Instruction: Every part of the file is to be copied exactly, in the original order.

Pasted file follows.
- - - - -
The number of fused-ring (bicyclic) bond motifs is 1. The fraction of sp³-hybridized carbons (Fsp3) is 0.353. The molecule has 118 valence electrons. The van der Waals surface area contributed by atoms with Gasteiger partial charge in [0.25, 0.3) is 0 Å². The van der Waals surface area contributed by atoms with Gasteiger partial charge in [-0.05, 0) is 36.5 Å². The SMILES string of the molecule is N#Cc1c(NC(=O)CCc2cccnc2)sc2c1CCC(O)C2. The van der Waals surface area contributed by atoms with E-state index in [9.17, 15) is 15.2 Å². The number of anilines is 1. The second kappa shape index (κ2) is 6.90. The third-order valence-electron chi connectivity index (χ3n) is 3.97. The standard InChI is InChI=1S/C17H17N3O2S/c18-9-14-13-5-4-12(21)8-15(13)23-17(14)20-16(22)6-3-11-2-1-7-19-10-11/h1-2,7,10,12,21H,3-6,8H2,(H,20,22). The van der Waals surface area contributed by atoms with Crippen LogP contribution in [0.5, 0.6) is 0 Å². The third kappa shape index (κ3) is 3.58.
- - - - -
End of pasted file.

The number of fused-ring (bicyclic) bond motifs is 1. The fraction of sp³-hybridized carbons (Fsp3) is 0.353. The molecule has 118 valence electrons. The van der Waals surface area contributed by atoms with Gasteiger partial charge in [0.25, 0.3) is 0 Å². The van der Waals surface area contributed by atoms with Gasteiger partial charge in [-0.05, 0) is 36.5 Å². The SMILES string of the molecule is N#Cc1c(NC(=O)CCc2cccnc2)sc2c1CCC(O)C2. The van der Waals surface area contributed by atoms with E-state index in [9.17, 15) is 15.2 Å². The number of anilines is 1. The second kappa shape index (κ2) is 6.90. The third-order valence-electron chi connectivity index (χ3n) is 3.97. The standard InChI is InChI=1S/C17H17N3O2S/c18-9-14-13-5-4-12(21)8-15(13)23-17(14)20-16(22)6-3-11-2-1-7-19-10-11/h1-2,7,10,12,21H,3-6,8H2,(H,20,22). The van der Waals surface area contributed by atoms with Crippen LogP contribution in [0.5, 0.6) is 0 Å². The third kappa shape index (κ3) is 3.58.